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 Friday, June 27, 2014
New, mainstreamapproaches and tools are needed to improve visual accessibility for people with low vision , according to a special article in the July issue of Optometry and Vision Science, the official journal of the American Academy of Optometry. “Visual accessibility makes an environment, device, or display useable by those with low vision,“ says Anthony Adams, OD, PhD, Editor-in-Chief of the journal.

According to a review by Gordan E. Legge, PhD, of the University of Minnesota, vision science, in collaboration with other fields, has a key role to play in developing technologies and designs to promote visual accessibility for the millions of people living with low vision.

In recognition of his pioneering work on low-vision research and visual accessibility, Dr. Legge was named the 2013 Charles F. Prentice Award Lecture Medalist.  Established in 1958, the Charles F. Prentice Medal is awarded annually to an outstanding scientist who has contributed significantly to the advancement of knowledge in the visual sciences.

Low vision is defined as a chronic vision disability that adversely affects daily functioning and that is not correctable by glasses or contact lenses. It is estimated that there are between 3.5 million and 5 million Americans with low vision, and this number is expected to increase as the population ages.

In his Prentice Award Lecture, Dr. Legge—who suffers from low vision himself—proposed to “embed low-vision research more explicitly in the real world” in order to reduce barriers to visual accessibility. He shares examples of his research in two key areas: architectural accessibility and reading accessibility.

Architectural design has great potential to enhance visual accessibility for people with low vision. Dr. Legge gave illustrated examples of how low vision can make it difficult to navigate architectural spaces; these  obstacles and hazards may even change with the light at different times of the day.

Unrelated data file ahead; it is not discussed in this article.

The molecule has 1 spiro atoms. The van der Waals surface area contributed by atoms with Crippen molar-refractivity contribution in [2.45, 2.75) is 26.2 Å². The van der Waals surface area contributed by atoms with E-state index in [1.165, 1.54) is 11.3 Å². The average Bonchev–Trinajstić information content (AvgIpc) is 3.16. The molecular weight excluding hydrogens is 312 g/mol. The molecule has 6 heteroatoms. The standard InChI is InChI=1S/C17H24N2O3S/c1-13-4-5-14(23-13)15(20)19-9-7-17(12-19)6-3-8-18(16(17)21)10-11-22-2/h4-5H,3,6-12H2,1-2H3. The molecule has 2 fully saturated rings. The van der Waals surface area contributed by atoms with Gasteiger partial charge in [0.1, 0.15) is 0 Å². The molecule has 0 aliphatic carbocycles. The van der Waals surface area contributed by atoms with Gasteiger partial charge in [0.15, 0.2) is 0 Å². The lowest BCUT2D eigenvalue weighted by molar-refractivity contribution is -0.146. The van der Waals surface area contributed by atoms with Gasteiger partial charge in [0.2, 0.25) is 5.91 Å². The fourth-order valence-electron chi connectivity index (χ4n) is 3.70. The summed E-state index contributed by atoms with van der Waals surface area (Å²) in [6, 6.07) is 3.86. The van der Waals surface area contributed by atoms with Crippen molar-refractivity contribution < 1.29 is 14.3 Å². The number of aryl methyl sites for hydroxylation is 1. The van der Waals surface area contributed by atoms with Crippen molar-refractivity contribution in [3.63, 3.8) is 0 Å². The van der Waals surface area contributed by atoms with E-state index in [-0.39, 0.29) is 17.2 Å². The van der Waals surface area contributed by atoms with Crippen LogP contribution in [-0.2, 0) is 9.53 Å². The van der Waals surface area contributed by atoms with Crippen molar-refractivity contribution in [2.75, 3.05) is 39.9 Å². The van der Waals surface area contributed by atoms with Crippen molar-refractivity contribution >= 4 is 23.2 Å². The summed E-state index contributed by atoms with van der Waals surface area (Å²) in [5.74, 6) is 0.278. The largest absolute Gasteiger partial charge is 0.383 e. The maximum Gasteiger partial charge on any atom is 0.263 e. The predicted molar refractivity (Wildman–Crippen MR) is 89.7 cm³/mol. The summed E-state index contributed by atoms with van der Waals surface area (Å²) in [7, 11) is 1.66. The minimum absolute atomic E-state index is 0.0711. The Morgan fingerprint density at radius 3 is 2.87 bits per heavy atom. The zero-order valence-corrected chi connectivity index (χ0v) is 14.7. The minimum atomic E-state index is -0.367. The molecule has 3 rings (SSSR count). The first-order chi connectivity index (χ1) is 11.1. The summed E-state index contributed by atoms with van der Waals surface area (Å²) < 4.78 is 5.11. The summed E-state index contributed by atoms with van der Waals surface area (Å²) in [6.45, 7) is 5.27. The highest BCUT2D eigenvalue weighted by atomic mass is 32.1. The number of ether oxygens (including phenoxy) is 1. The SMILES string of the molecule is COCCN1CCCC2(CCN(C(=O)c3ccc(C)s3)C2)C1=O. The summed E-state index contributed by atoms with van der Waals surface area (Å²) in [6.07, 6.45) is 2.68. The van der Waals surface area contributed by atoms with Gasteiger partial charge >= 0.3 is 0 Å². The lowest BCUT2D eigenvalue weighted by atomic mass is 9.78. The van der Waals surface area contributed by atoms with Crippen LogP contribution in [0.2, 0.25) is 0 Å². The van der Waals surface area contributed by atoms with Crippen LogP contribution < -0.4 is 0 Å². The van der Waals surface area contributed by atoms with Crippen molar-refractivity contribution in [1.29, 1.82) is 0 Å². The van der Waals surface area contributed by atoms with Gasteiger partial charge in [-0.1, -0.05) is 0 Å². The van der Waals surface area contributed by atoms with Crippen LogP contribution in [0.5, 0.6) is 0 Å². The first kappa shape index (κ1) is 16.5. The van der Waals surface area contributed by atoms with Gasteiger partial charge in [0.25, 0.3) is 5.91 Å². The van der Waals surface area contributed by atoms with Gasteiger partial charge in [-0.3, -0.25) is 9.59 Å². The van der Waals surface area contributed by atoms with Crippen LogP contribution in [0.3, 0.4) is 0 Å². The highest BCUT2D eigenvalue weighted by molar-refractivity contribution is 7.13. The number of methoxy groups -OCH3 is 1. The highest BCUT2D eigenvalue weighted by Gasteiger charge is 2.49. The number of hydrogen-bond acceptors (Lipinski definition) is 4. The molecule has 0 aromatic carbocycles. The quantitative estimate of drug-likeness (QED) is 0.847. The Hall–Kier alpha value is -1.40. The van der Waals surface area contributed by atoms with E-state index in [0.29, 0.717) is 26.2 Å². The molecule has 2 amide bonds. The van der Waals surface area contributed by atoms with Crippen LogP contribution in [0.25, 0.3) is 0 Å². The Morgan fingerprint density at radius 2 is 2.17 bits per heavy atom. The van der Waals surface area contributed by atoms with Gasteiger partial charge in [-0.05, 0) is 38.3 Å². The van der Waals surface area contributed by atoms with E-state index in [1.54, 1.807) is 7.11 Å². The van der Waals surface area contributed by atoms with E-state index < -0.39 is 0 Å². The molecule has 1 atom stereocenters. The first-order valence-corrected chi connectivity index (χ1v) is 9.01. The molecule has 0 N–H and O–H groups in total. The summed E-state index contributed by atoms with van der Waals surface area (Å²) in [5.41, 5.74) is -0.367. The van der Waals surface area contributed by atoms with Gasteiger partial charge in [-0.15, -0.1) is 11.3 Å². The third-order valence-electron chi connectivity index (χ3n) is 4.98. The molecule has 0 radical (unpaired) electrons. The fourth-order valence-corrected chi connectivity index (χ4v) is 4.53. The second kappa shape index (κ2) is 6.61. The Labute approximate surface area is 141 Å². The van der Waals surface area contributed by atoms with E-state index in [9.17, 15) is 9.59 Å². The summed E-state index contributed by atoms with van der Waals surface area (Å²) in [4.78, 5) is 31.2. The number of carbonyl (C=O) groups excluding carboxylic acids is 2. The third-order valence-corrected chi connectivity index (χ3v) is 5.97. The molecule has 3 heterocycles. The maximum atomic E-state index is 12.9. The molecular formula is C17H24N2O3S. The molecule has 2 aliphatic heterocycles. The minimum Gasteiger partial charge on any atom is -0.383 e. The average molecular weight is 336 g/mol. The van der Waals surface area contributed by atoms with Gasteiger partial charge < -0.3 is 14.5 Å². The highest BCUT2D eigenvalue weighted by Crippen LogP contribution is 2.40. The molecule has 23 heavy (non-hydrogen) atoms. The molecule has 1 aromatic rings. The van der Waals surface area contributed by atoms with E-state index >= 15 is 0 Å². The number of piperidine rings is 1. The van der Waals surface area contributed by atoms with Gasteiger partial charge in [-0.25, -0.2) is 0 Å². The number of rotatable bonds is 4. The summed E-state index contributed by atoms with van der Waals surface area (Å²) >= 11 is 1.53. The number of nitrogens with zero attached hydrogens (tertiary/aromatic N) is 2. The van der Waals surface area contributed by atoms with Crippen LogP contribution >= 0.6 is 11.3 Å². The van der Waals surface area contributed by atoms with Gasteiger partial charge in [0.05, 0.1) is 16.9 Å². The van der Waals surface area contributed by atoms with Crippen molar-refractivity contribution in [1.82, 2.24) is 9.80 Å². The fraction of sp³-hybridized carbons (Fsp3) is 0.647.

His research includes the development of software tools to promote the design of visually accessible spaces. These tools reflect the impact of reduced visual acuity and contrast sensitivity, as well as predict whether architectural features can be seen by people with low vision. Dr. Legge writes, “We need practical models of low vision capable of predicting real-world object visibility”.
Dr. Legge’s work also includes efforts to increase reading accessibility for people with low vision. Advances such as electronic readers provide powerful new tools to improve reading accessibility, but there’s still a lack of knowledge of how best to use the features they provide. Research is needed to understand the interacting effects of variables such as display geometry, visual acuity, viewing distance, print size, and font.

Dr. Legge urges low-vision researchers to work with other disciplines—including software and hardware developers and design professionals—in solving the problems of visual accessibility. He writes, “Where we succeed, we will contribute to vision science by showing how vision functions in the real world, and we will find better ways to reduce barriers facing people with visual impairment”.

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